making a valid file name...
python.list at tim.thechases.com
Tue Oct 17 19:50:58 CEST 2006
>> If you're doing it on a time-critical basis, it might help to
>> make "valid" a set, which should have O(1) membership testing,
>> rather than using the "in" test with a string. I don't know
>> how well the find() method of a string performs in relationship
>> to "in" testing of a set. Test and see, if it's important.
> The find method of (8-bit) strings is really, really fast. My
> guess is that set can't beat it. I tried to beat it recently with
> a binary search function. Even after applying psyco find was
> still faster (though I could beat the bisect functions by a
> little bit by replacing a divide with a shift).
In "theory" (you know...that little town in west Texas where
everything goes right), a set-membership test should be O(1). A
binary search function would be O(log N). A linear search of a
string for a member should be O(N).
In practice, however, for such small strings as the given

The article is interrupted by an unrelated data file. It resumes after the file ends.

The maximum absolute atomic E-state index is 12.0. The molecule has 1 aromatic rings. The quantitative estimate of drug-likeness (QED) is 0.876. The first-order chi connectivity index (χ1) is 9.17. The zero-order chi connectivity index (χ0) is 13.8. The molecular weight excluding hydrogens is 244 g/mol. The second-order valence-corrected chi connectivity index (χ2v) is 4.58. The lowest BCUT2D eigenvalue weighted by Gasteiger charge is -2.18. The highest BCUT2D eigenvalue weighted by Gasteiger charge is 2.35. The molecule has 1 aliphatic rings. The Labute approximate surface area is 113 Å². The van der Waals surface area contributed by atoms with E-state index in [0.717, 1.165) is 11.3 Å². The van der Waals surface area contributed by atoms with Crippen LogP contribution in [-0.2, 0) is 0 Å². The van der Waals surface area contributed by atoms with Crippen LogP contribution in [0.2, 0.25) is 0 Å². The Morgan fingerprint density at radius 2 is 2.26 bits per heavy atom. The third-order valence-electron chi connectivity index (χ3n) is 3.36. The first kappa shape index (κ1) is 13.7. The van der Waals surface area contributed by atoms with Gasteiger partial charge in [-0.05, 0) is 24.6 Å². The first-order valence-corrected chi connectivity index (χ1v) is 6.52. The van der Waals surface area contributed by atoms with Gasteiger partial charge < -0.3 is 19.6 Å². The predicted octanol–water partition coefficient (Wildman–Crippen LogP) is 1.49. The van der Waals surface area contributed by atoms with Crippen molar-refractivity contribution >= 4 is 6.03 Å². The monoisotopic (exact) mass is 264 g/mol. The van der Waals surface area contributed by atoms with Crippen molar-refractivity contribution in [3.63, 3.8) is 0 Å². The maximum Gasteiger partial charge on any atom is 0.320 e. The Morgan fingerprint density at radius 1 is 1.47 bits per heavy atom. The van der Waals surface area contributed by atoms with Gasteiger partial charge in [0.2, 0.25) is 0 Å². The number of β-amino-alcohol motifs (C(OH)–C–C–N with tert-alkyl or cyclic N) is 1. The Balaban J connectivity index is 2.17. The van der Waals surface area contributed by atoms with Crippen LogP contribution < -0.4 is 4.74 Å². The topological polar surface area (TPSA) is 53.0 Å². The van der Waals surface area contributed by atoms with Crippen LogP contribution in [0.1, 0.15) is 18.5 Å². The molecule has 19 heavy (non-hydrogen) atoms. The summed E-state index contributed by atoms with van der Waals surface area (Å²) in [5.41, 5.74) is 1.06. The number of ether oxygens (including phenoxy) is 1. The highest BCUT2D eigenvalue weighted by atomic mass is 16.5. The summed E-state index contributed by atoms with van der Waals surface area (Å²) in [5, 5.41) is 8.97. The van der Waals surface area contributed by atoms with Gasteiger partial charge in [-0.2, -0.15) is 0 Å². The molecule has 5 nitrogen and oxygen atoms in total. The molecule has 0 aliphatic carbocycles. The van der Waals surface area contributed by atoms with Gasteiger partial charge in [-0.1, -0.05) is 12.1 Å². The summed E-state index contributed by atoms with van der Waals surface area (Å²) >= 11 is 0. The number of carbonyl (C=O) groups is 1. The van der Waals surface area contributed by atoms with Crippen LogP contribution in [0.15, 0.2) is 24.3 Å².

whitelist, the underlying find() operation likely doesn't put a
blip on the radar. If your whitelist were some huge document
that you were searching repeatedly, it could have worse
performance. Additionally, the find() in the underlying C code
is likely about as bare-metal as it gets, whereas the set
membership aspect of things may go through some more convoluted
setup/teardown/hashing and spend a lot more time further from the
And I know that a number of folks have done some hefty
optimization of Python's string-handling abilities. There's
likely a tradeoff point where it's better to use one over the
other depending on the size of the whitelist. YMMV
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